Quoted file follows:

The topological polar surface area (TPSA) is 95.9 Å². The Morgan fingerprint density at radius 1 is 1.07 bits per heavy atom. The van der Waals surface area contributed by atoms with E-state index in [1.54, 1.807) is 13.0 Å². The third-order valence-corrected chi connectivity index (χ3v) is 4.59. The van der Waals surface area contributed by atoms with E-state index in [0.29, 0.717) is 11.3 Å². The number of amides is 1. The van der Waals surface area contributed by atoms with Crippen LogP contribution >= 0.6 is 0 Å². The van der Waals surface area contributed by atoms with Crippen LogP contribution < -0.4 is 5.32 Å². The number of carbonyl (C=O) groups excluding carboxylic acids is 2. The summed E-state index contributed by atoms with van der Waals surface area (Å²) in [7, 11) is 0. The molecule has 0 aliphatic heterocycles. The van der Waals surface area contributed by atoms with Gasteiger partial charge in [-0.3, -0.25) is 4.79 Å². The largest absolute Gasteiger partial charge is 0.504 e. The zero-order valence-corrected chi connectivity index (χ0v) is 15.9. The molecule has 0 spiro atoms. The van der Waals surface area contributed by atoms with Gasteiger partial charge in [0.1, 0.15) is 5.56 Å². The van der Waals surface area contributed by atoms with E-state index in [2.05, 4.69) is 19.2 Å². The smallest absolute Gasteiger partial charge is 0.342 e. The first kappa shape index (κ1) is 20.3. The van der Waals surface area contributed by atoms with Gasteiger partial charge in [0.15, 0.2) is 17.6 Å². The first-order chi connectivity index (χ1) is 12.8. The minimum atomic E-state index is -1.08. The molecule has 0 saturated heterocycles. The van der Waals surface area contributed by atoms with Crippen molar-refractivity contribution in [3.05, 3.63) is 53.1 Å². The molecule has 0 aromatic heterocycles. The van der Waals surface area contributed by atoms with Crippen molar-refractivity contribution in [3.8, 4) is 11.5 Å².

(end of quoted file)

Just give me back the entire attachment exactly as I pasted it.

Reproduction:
The topological polar surface area (TPSA) is 95.9 Å². The Morgan fingerprint density at radius 1 is 1.07 bits per heavy atom. The van der Waals surface area contributed by atoms with E-state index in [1.54, 1.807) is 13.0 Å². The third-order valence-corrected chi connectivity index (χ3v) is 4.59. The van der Waals surface area contributed by atoms with E-state index in [0.29, 0.717) is 11.3 Å². The number of amides is 1. The van der Waals surface area contributed by atoms with Crippen LogP contribution >= 0.6 is 0 Å². The van der Waals surface area contributed by atoms with Crippen LogP contribution < -0.4 is 5.32 Å². The number of carbonyl (C=O) groups excluding carboxylic acids is 2. The summed E-state index contributed by atoms with van der Waals surface area (Å²) in [7, 11) is 0. The molecule has 0 aliphatic heterocycles. The van der Waals surface area contributed by atoms with Gasteiger partial charge in [-0.3, -0.25) is 4.79 Å². The largest absolute Gasteiger partial charge is 0.504 e. The zero-order valence-corrected chi connectivity index (χ0v) is 15.9. The molecule has 0 spiro atoms. The van der Waals surface area contributed by atoms with Gasteiger partial charge in [0.1, 0.15) is 5.56 Å². The van der Waals surface area contributed by atoms with E-state index in [2.05, 4.69) is 19.2 Å². The smallest absolute Gasteiger partial charge is 0.342 e. The first kappa shape index (κ1) is 20.3. The van der Waals surface area contributed by atoms with Gasteiger partial charge in [0.15, 0.2) is 17.6 Å². The first-order chi connectivity index (χ1) is 12.8. The minimum atomic E-state index is -1.08. The molecule has 0 saturated heterocycles. The van der Waals surface area contributed by atoms with Crippen molar-refractivity contribution in [3.05, 3.63) is 53.1 Å². The molecule has 0 aromatic heterocycles. The van der Waals surface area contributed by atoms with Crippen molar-refractivity contribution in [3.8, 4) is 11.5 Å².